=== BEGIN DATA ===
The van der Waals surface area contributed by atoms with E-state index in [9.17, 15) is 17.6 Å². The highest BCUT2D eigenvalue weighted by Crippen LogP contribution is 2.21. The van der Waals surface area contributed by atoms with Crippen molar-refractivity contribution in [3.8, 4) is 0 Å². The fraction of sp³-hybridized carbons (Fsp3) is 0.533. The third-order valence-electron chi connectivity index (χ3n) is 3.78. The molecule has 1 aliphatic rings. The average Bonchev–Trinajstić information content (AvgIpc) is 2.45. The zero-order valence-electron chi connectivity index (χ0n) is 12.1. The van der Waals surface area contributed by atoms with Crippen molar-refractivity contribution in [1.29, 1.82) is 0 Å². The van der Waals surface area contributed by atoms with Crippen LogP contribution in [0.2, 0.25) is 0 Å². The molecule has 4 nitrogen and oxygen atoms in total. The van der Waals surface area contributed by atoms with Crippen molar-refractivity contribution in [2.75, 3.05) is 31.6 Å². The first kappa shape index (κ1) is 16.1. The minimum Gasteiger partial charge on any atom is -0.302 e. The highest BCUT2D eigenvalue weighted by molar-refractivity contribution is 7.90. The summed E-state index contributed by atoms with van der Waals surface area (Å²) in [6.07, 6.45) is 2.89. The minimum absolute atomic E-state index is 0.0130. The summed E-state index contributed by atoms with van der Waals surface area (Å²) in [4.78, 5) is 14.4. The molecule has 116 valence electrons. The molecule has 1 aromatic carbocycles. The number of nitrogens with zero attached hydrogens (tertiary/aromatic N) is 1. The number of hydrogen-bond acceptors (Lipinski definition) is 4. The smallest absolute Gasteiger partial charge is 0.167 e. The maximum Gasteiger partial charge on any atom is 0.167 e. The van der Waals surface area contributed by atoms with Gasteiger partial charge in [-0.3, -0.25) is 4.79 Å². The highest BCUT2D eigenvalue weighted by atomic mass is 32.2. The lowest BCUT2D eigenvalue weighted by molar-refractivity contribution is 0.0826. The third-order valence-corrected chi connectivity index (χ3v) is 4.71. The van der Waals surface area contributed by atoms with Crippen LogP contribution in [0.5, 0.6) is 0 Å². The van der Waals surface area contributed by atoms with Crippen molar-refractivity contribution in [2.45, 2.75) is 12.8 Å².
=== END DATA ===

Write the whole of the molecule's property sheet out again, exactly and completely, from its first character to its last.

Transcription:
The van der Waals surface area contributed by atoms with E-state index in [9.17, 15) is 17.6 Å². The highest BCUT2D eigenvalue weighted by Crippen LogP contribution is 2.21. The van der Waals surface area contributed by atoms with Crippen molar-refractivity contribution in [3.8, 4) is 0 Å². The fraction of sp³-hybridized carbons (Fsp3) is 0.533. The third-order valence-electron chi connectivity index (χ3n) is 3.78. The molecule has 1 aliphatic rings. The average Bonchev–Trinajstić information content (AvgIpc) is 2.45. The zero-order valence-electron chi connectivity index (χ0n) is 12.1. The van der Waals surface area contributed by atoms with Crippen molar-refractivity contribution in [1.29, 1.82) is 0 Å². The van der Waals surface area contributed by atoms with Crippen LogP contribution in [0.2, 0.25) is 0 Å². The molecule has 4 nitrogen and oxygen atoms in total. The van der Waals surface area contributed by atoms with Crippen molar-refractivity contribution in [2.75, 3.05) is 31.6 Å². The first kappa shape index (κ1) is 16.1. The minimum Gasteiger partial charge on any atom is -0.302 e. The highest BCUT2D eigenvalue weighted by molar-refractivity contribution is 7.90. The summed E-state index contributed by atoms with van der Waals surface area (Å²) in [6.07, 6.45) is 2.89. The minimum absolute atomic E-state index is 0.0130. The summed E-state index contributed by atoms with van der Waals surface area (Å²) in [4.78, 5) is 14.4. The molecule has 116 valence electrons. The molecule has 1 aromatic carbocycles. The number of nitrogens with zero attached hydrogens (tertiary/aromatic N) is 1. The number of hydrogen-bond acceptors (Lipinski definition) is 4. The smallest absolute Gasteiger partial charge is 0.167 e. The maximum Gasteiger partial charge on any atom is 0.167 e. The van der Waals surface area contributed by atoms with Gasteiger partial charge in [-0.3, -0.25) is 4.79 Å². The highest BCUT2D eigenvalue weighted by atomic mass is 32.2. The lowest BCUT2D eigenvalue weighted by molar-refractivity contribution is 0.0826. The third-order valence-corrected chi connectivity index (χ3v) is 4.71. The van der Waals surface area contributed by atoms with Crippen LogP contribution in [0.5, 0.6) is 0 Å². The van der Waals surface area contributed by atoms with Crippen molar-refractivity contribution in [2.45, 2.75) is 12.8 Å².